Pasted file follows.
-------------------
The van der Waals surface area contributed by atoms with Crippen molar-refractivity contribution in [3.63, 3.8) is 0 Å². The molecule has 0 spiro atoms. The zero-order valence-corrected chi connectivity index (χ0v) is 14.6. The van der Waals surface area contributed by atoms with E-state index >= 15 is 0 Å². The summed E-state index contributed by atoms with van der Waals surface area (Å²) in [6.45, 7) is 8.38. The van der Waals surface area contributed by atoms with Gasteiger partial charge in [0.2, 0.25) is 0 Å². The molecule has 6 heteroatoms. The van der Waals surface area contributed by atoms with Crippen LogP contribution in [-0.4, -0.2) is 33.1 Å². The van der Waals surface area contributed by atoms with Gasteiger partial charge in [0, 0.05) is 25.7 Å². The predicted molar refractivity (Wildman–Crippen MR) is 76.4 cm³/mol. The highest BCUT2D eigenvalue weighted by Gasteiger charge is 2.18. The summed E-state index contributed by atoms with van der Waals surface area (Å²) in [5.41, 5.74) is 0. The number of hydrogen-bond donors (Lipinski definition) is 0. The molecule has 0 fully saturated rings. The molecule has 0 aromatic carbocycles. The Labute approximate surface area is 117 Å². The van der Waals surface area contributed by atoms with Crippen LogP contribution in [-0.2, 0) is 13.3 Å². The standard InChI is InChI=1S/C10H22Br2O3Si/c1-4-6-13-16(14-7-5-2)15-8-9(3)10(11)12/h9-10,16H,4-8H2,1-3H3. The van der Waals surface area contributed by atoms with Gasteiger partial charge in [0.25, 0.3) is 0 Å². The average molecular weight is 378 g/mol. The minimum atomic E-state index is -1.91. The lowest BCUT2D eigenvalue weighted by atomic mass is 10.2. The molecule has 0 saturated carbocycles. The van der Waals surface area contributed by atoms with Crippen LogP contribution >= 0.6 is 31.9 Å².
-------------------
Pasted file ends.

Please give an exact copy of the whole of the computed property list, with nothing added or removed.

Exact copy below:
The van der Waals surface area contributed by atoms with Crippen molar-refractivity contribution in [3.63, 3.8) is 0 Å². The molecule has 0 spiro atoms. The zero-order valence-corrected chi connectivity index (χ0v) is 14.6. The van der Waals surface area contributed by atoms with E-state index >= 15 is 0 Å². The summed E-state index contributed by atoms with van der Waals surface area (Å²) in [6.45, 7) is 8.38. The van der Waals surface area contributed by atoms with Gasteiger partial charge in [0.2, 0.25) is 0 Å². The molecule has 6 heteroatoms. The van der Waals surface area contributed by atoms with Crippen LogP contribution in [-0.4, -0.2) is 33.1 Å². The van der Waals surface area contributed by atoms with Gasteiger partial charge in [0, 0.05) is 25.7 Å². The predicted molar refractivity (Wildman–Crippen MR) is 76.4 cm³/mol. The highest BCUT2D eigenvalue weighted by Gasteiger charge is 2.18. The summed E-state index contributed by atoms with van der Waals surface area (Å²) in [5.41, 5.74) is 0. The number of hydrogen-bond donors (Lipinski definition) is 0. The molecule has 0 fully saturated rings. The molecule has 0 aromatic carbocycles. The Labute approximate surface area is 117 Å². The van der Waals surface area contributed by atoms with Crippen LogP contribution in [-0.2, 0) is 13.3 Å². The standard InChI is InChI=1S/C10H22Br2O3Si/c1-4-6-13-16(14-7-5-2)15-8-9(3)10(11)12/h9-10,16H,4-8H2,1-3H3. The van der Waals surface area contributed by atoms with Gasteiger partial charge in [0.25, 0.3) is 0 Å². The average molecular weight is 378 g/mol. The minimum atomic E-state index is -1.91. The lowest BCUT2D eigenvalue weighted by atomic mass is 10.2. The molecule has 0 saturated carbocycles. The van der Waals surface area contributed by atoms with Crippen LogP contribution >= 0.6 is 31.9 Å².